Friday, 24 February 2012

Great Witley, Worcestershire

St Michael and All Angels Church
The church website says ‘The church, now almost fully restored, displays a splendour which is unique amongst country churches in Britain’. This is not an understatement – the church is magnificent.

Thomas Foley of Stourbridge in Worcestershire bought the Witley estate in 1655. At that time a sandstone medieval church stood to the west of the current site. His grandson Thomas III decided to build a new church but died in 1732 before work started. It was left to his widow Mary and son Thomas IV, the second Baron Foley, to pay for the new church, which was built closer to the court, was of similar size and had access to the court through a door in the east transept. The church was completed in 2 years probably to designs of James Gibbs. It was plain with a brick exterior and stone dressings matching the facade of the court at that time. The outside of the court and church were later covered in Bath stone.

The Georgian church was transformed in 1747 when the second baron Foley acquired at auction the windows, ceiling paintings and organ from the chapel of the great house of Canons, Little Stanmore, near Edgeware, Middlesex. The owner James Brydges 1st Duke of Chandos, had lost most of his money in the South Sea Bubble in 1720.

The mosaic panels of the reredos were brought from Venice by Rachel 2nd Countess of Dudley in 1913 to replace the original panels. The wooden tresses between the panels are original and are in the style of Grinling Gibbons the 17th C wood carver.

The font is of white marble set on a black base. The marble was carved by James Forsyth (1826-1910) who, with his brother, carved the fountains in Witly Court.

The feature most people remember is the ceiling paintings by the Italian artist Antonio Bellucci (1654 -1726). They are oil on canvas and depict the Descent from the Cross, The Ascension and The Nativity.

The Foley Monument dates from 1735, and is one of the tallest funerary monuments in the country. The Monument was designed and carved by Michael Rysbrack, who was born in Antwerp in 1694. It depicts the first Lord Foley and his wife with five of their children.

There are ten painted glass windows depicting scenes from the New Testament. Nine of these follow the life of Christ in a chronological sequence. All were executed by Joshua Price in 1719 and 1721 from designs by an Italian artist. These windows are considered to be the finest example in Britain of combined stained glass and enamel painting.

The view back down the Nave towards the west entrance and the organ.

Aynho in Northamptonshire

St Michael’s Church – I had read somewhere that it was unusual and so it was. I was greeted by a man coming out of the church with a mouse in a mouse trap. He said the church was normally shut but he let me have a quick look inside.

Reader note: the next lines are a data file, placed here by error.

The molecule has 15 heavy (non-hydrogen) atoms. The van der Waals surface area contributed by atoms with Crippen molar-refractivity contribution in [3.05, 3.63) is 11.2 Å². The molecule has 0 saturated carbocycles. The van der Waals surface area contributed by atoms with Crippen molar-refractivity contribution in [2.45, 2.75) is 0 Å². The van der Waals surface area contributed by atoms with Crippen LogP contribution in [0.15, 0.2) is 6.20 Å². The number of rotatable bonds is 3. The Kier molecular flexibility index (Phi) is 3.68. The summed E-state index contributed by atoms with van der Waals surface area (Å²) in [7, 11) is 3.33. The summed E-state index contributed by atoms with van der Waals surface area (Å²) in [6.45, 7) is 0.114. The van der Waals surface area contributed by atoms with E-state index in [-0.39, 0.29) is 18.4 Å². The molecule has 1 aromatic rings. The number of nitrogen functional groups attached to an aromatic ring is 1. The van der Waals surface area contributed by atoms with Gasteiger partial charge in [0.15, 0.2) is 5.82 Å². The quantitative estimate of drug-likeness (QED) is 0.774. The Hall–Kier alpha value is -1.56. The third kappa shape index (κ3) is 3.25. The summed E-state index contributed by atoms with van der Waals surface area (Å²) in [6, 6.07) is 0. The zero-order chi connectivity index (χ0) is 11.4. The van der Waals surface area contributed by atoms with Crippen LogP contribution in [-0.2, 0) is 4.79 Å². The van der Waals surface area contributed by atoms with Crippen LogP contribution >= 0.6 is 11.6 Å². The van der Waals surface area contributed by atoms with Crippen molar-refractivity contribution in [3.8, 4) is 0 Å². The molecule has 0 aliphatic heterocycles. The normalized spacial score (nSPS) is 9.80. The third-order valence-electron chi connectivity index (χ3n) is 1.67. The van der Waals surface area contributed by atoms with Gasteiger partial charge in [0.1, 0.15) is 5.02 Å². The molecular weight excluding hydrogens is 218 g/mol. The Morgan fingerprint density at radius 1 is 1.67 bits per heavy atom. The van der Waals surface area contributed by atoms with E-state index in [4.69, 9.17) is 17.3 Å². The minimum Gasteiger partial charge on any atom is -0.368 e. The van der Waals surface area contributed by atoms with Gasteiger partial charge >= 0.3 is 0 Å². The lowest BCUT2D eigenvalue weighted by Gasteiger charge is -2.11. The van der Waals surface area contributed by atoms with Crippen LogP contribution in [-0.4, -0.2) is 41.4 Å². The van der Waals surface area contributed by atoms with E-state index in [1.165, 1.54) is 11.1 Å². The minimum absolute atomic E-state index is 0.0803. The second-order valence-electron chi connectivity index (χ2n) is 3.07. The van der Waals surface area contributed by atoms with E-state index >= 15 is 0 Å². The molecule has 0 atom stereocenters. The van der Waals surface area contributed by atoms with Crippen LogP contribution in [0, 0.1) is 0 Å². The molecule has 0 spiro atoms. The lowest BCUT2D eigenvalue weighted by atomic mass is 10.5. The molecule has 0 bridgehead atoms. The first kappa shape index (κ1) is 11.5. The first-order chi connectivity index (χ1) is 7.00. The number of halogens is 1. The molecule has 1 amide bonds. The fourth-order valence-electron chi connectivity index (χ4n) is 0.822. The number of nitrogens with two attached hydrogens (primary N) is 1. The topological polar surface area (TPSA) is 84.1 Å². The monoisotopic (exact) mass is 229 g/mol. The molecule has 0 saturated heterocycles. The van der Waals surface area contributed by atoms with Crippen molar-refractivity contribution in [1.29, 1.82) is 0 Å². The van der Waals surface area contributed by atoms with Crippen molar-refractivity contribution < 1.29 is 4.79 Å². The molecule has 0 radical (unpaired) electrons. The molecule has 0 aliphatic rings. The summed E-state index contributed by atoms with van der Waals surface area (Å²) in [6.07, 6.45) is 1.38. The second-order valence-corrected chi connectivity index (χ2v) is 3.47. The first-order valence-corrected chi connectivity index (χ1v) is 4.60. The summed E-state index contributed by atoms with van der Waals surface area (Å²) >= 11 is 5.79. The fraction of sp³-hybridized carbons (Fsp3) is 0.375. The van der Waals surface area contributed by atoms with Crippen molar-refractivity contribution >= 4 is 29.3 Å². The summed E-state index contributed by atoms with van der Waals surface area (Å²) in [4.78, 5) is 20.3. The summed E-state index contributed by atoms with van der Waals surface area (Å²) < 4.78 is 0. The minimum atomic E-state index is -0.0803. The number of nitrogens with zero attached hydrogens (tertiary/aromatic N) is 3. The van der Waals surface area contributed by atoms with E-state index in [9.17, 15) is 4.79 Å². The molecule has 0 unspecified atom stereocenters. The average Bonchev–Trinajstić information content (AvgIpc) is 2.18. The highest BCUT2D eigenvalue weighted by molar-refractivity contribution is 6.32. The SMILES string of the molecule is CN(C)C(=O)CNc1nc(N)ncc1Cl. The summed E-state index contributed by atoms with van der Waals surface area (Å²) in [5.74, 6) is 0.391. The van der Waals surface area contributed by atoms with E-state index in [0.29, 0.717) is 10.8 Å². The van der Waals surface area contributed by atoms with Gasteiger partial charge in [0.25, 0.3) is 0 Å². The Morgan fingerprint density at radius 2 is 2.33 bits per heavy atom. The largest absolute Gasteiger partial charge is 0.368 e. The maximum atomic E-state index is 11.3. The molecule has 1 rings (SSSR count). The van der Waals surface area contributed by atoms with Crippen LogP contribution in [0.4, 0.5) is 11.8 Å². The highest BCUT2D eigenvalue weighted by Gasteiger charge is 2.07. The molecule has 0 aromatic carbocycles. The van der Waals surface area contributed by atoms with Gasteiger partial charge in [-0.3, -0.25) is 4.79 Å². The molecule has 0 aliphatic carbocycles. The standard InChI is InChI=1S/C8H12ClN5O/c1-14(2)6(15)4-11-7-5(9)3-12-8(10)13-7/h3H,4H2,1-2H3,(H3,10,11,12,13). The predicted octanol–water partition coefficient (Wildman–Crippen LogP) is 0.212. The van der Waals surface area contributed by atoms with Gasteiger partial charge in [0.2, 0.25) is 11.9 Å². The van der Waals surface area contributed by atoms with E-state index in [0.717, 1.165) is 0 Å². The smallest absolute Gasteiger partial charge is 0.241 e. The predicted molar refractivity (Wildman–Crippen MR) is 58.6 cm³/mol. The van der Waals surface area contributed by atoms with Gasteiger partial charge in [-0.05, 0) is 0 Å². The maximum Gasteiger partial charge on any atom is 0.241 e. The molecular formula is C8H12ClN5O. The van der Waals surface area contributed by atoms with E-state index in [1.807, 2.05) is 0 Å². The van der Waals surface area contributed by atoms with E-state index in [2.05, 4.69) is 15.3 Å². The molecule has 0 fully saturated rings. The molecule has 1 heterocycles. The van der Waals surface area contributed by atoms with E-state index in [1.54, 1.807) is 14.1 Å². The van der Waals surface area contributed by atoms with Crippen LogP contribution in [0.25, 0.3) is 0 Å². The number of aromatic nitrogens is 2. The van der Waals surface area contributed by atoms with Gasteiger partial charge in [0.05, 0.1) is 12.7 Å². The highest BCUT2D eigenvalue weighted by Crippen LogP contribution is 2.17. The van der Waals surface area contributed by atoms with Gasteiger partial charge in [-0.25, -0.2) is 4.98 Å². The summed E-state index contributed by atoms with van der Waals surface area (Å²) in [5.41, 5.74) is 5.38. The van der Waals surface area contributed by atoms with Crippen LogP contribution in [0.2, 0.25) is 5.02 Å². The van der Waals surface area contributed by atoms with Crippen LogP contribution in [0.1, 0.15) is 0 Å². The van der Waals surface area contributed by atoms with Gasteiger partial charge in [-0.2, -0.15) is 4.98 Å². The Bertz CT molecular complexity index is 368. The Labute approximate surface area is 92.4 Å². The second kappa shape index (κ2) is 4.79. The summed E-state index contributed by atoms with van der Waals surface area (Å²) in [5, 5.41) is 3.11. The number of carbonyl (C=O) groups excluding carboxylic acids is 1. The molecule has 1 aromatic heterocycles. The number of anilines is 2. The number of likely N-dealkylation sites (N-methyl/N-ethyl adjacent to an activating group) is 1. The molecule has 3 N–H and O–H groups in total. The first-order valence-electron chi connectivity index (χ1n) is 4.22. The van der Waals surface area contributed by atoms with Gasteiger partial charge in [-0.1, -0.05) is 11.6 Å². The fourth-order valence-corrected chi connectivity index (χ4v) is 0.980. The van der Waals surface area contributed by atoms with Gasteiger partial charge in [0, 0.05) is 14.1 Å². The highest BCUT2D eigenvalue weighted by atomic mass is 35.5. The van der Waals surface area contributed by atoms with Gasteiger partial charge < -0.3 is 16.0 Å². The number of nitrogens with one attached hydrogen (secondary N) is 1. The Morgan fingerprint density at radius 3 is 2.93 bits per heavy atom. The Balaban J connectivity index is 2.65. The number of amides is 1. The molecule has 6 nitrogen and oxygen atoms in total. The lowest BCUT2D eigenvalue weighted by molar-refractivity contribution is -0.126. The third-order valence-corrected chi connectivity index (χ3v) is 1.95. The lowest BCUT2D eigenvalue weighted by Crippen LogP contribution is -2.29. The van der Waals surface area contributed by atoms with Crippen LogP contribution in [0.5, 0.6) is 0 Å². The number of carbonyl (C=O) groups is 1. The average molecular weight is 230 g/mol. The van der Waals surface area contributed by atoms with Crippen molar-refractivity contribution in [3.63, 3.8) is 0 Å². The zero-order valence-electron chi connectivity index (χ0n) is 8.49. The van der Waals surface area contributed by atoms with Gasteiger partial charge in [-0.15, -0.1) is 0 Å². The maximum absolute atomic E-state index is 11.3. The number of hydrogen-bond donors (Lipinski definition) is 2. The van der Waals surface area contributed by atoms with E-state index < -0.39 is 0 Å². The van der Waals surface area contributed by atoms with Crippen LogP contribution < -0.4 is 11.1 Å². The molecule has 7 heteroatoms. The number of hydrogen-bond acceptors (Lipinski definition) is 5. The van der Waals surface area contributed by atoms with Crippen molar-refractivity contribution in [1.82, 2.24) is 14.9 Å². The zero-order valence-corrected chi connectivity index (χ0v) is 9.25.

The church is Grade 1 listed and is unusual because it comes from two completely different periods. The tower is all that remains of the original church from Edward III’s time. The tower is in the Decorated style with an embattled top. During the civil war the church was severly damaged and all but the tower was demolished in 1723.

The Nave was then rebuilt in the Classical style with pediments and high arched windows to match the architecture of the adjacent Aynho House. The name Aynho comes from a Saxon name meaning Spring on the Hill. Inside you are transported into a typical city church comprising a large nave with no separate chancel. There are box pews set in four blocks and a small gallery at the west end.

A feature of the church is the east window and a pair on the south wall. Originally the windows would have been clear glass but in 1857 the window above the altar was installed. It is the work of Thomas Willement who was at the forefront of promoting a Gothic revival in stained glass. He was heraldic artist to George IV. The roundels depict ‘The Last Supper’, ‘The Crucifixion’, and ‘The Resurrection’. In the bottom right side of the picture you can also see the Mouse Catcher.

On the south side of the nave are two windows (circa 1900) by Charles Kemp whose most famous work can be found in Winchester Cathedral. He was inspired by 15th century stained glass. The two windows are ‘St Michael spearing a red dragon’............. 
......and ‘The Annunciation’.
Kemp included small sheaves of corn as a symbol of his work in windows after 1895 – can you see them?

Bolney, Sussex

St Mary Magdalene Church in Bolney.

The nave and chancel are built in the Early English style and date from about the middle of the 12th century. View down the nave towards the chancel. The north aisle was added in 1853\54.
The chancel has been altered many times but some 13th century features can be seen. The high round window in the east wall is one of the oldest features.
The tower was added in 1536 by John Bolney. It contains a peel of eight bells- until 1720 they were the only peel of eight in Sussex.

The round headed window in both side walls of the chancel are late 13th century and the piscine in the south wall is also 13th century.

On the south east exterior wall of the nave is a ‘scratch dial or ‘mass dial’ The purpose of the dials is unclear according to the guide book. They may have been used to time the ringing of the church bells to mark the canonical hours.
In the graveyard are some unusual ‘barrel graves’ from the early 1600’s and are unique to Bolney churchyard.

The lychgate is quite impressive and dates from 1905.

Wood carvers also seem to have been at work in the churchyard.